Meat processors and retailers have insisted that they are making sufficient effort to reduce food waste in the UK.
The issue was raised following the publication of the International Development Committee’s report on food security, which suggested retailers and manufacturers be penalised for wasting food.
The report said that between 30% and 50% of global food was wasted and recommended that the government “redouble its efforts” to reduce the level of food waste in the UK. “The government should also set targets for food waste reduction for producers and retailers and introduce sanctions for failure to meet the targets,” it said.
British Meat Processors Association (BMPA) director Stephen Rossides said his organisation supported the principle of reducing “unnecessary food wastage”.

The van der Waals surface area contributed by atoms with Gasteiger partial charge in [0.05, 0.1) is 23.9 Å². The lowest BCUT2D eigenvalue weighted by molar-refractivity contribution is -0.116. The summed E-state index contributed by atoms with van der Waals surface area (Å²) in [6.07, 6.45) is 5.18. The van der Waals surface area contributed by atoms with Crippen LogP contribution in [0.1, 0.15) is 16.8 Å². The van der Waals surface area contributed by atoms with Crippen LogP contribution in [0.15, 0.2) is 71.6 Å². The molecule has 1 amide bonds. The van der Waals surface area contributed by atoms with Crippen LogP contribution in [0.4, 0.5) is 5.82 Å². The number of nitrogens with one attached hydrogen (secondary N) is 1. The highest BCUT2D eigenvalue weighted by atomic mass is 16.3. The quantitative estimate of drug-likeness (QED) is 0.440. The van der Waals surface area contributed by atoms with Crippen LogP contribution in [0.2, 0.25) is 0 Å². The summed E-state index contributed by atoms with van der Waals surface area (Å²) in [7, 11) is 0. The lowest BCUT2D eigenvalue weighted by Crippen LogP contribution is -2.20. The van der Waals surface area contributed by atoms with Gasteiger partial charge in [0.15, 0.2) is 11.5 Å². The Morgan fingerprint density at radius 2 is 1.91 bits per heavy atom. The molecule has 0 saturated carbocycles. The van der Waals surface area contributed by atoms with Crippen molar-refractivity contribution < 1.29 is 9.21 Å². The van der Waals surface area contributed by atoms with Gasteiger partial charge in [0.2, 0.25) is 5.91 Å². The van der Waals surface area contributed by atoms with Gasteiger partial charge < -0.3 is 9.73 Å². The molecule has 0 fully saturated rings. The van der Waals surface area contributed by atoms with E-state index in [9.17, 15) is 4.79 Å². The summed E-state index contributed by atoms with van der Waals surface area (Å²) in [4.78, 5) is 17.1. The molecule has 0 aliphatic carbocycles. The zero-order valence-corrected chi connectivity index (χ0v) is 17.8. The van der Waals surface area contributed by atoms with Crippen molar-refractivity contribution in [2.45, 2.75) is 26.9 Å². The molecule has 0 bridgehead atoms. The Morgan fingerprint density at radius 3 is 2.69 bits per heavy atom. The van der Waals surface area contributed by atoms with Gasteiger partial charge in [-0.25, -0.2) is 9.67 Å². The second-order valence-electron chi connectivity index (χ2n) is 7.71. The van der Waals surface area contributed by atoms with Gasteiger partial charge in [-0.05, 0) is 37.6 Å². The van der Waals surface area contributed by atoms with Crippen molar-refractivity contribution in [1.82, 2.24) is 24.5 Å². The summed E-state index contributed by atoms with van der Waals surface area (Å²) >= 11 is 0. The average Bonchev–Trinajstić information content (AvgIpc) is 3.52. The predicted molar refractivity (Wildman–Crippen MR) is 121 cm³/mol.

“This, for example, was one of the reasons why we objected to the Commission’s actions in relation to desinewed meat (DSM) and mechanically separated meat (MSM) - in other words, that losing DSM would merely add to food waste and would also increase the environmental impact of waste disposal,” he said.
Meanwhile, environment policy advisor for the British Retail Consortium (BRC) Alice Ellison said retailers in the UK had already taken a lot of measures against food waste, because any wastage is a dent in their profits. “There’s the Love Food Hate Waste campaign, which retailers are a part of. Retailers also have their own food waste campaigns,” she said.
Ellison noted that UK retailers were on track to achieve a 20% reduction on food waste levels by 2020, compared to levels in 2005.